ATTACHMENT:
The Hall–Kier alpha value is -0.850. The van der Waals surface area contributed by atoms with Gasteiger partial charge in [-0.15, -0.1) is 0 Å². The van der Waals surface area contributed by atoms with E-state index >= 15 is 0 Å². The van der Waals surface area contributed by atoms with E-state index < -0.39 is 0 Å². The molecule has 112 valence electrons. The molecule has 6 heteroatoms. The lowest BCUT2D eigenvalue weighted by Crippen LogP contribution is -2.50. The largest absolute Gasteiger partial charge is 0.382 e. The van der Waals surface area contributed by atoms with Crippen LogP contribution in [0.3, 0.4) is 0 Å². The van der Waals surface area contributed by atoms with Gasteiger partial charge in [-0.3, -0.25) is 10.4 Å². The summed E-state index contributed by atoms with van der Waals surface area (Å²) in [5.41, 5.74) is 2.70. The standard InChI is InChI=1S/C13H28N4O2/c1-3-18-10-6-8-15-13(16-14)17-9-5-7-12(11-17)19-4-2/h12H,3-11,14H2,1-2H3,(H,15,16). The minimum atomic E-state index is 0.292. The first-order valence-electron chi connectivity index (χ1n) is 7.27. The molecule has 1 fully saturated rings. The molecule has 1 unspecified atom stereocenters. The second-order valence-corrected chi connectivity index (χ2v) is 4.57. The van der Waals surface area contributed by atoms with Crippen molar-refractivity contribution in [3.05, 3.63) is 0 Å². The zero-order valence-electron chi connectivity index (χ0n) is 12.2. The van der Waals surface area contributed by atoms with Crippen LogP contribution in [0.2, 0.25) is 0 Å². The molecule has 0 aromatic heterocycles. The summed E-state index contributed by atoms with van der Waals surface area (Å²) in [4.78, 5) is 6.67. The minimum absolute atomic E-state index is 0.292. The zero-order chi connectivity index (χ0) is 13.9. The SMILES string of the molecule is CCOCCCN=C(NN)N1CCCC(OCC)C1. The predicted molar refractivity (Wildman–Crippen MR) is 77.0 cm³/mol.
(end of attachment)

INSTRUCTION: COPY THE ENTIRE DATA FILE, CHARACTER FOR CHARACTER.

The Hall–Kier alpha value is -0.850. The van der Waals surface area contributed by atoms with Gasteiger partial charge in [-0.15, -0.1) is 0 Å². The van der Waals surface area contributed by atoms with E-state index >= 15 is 0 Å². The van der Waals surface area contributed by atoms with E-state index < -0.39 is 0 Å². The molecule has 112 valence electrons. The molecule has 6 heteroatoms. The lowest BCUT2D eigenvalue weighted by Crippen LogP contribution is -2.50. The largest absolute Gasteiger partial charge is 0.382 e. The van der Waals surface area contributed by atoms with Crippen LogP contribution in [0.3, 0.4) is 0 Å². The van der Waals surface area contributed by atoms with Gasteiger partial charge in [-0.3, -0.25) is 10.4 Å². The summed E-state index contributed by atoms with van der Waals surface area (Å²) in [5.41, 5.74) is 2.70. The standard InChI is InChI=1S/C13H28N4O2/c1-3-18-10-6-8-15-13(16-14)17-9-5-7-12(11-17)19-4-2/h12H,3-11,14H2,1-2H3,(H,15,16). The minimum atomic E-state index is 0.292. The first-order valence-electron chi connectivity index (χ1n) is 7.27. The molecule has 1 fully saturated rings. The molecule has 1 unspecified atom stereocenters. The second-order valence-corrected chi connectivity index (χ2v) is 4.57. The van der Waals surface area contributed by atoms with Crippen molar-refractivity contribution in [3.05, 3.63) is 0 Å². The zero-order valence-electron chi connectivity index (χ0n) is 12.2. The van der Waals surface area contributed by atoms with Crippen LogP contribution in [0.2, 0.25) is 0 Å². The molecule has 0 aromatic heterocycles. The summed E-state index contributed by atoms with van der Waals surface area (Å²) in [4.78, 5) is 6.67. The minimum absolute atomic E-state index is 0.292. The zero-order chi connectivity index (χ0) is 13.9. The SMILES string of the molecule is CCOCCCN=C(NN)N1CCCC(OCC)C1. The predicted molar refractivity (Wildman–Crippen MR) is 77.0 cm³/mol.